Last year, five students committed suicide at the Indian Institute of Technology, Kharagpur, one of the most prestigious engineering colleges in the country. Although the rigours of academics and the pressure to succeed are higher in engineering colleges, they are not the only ones facing the brunt of student suicides. Between 2011 and 2016, 49,249 students in India killed themselves. Statistics from the National Crime Records Bureau show that 6,654 students committed suicide in 2012; 8,423 in 2013; 8,068 in 2014; and 8,934 in 2015. The number went up to 9,474 in 2016, says NCRB data shared by the ministry of home affairs in Parliament last month.
Concerned over the spate of suicides in our colleges, the ministry of human resource development has circulated a manual to the country’s higher education institutions, asking the authorities to adopt measures to prevent students from taking the extreme step. The manual, prepared on the basis of a study conducted across the Indian Institutes of Technology (IITs) by IIT-Kharagpur, lists measures such as early identification of suicidal tendencies, a buddy programme and a double-blind helpline where both the caller and the counsellor are unaware of each other’s identity. Other experts have suggested proactive steps at the adolescent stage itself with the introduction of mental health in school curricula.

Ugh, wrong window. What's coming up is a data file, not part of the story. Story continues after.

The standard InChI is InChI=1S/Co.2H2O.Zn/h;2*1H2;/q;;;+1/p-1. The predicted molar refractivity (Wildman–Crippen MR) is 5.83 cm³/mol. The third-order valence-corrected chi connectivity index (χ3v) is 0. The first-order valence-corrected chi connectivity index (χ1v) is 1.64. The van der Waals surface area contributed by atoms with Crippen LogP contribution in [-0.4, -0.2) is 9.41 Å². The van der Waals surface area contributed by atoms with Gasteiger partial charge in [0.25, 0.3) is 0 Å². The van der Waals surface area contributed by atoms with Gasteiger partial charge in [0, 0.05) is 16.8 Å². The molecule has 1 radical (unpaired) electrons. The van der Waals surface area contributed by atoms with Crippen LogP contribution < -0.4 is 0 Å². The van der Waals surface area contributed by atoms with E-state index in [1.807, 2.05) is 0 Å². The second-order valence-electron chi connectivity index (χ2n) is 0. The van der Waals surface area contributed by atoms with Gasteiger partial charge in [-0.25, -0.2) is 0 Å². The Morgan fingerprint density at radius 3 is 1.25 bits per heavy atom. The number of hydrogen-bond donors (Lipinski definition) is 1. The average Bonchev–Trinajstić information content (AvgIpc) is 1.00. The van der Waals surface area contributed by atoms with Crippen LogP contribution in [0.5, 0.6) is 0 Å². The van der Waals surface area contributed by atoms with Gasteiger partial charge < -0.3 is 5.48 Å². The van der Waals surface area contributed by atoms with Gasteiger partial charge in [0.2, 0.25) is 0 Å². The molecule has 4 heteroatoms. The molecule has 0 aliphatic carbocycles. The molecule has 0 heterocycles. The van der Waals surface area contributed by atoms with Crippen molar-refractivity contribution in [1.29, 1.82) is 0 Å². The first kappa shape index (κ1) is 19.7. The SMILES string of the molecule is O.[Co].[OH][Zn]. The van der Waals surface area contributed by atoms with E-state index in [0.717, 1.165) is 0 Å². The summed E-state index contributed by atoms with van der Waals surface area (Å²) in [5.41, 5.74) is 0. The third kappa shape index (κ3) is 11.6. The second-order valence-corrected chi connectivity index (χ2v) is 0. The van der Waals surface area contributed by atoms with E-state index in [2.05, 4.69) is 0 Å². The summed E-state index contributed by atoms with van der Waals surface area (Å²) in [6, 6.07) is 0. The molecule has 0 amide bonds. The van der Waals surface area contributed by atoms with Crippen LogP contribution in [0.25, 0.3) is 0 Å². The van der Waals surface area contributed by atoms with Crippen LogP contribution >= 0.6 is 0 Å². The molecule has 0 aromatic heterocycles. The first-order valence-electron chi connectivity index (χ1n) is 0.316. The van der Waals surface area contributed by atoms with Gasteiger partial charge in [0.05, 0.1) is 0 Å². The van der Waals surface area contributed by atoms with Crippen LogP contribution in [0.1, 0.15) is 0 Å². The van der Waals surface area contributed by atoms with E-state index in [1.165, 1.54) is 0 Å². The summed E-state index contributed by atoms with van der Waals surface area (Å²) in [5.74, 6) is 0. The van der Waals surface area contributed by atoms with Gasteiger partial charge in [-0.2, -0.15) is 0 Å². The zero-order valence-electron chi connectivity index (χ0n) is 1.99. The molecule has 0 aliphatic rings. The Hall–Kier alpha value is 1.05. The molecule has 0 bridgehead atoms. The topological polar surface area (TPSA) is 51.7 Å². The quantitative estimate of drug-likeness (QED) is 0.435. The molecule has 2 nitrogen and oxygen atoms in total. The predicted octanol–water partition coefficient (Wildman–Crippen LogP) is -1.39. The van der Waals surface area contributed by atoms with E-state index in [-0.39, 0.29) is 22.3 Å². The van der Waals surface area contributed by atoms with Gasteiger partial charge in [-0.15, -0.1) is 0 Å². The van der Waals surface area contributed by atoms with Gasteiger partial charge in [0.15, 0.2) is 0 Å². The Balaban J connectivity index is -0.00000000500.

One big drawback in India’s fight against suicides is the inadequate mental health infrastructure in the country. The country has only 0.301 psychiatrists for every 100,000 people suffering from mental illnesses. There were just 3,800 psychiatrists, 898 clinical psychologists, 850 psychiatric social workers and 1,500 psychiatric nurses nationwide, according to a reply from the ministry of health and family welfare in the Lok Sabha in December 2015.
Given the seriousness and enormity of student suicides in the country, merely sending out an advisory listing preventive measures cannot be enough. The State should ensure that these measures are implemented strictly and not just in government-run colleges. Privately-run institutions and coaching centres, many of them with little or no counselling services, should not be allowed to get away lightly. That is the least the State can do in a country that is likely to become the youngest nation in the world (with an average age of 29), by 2020.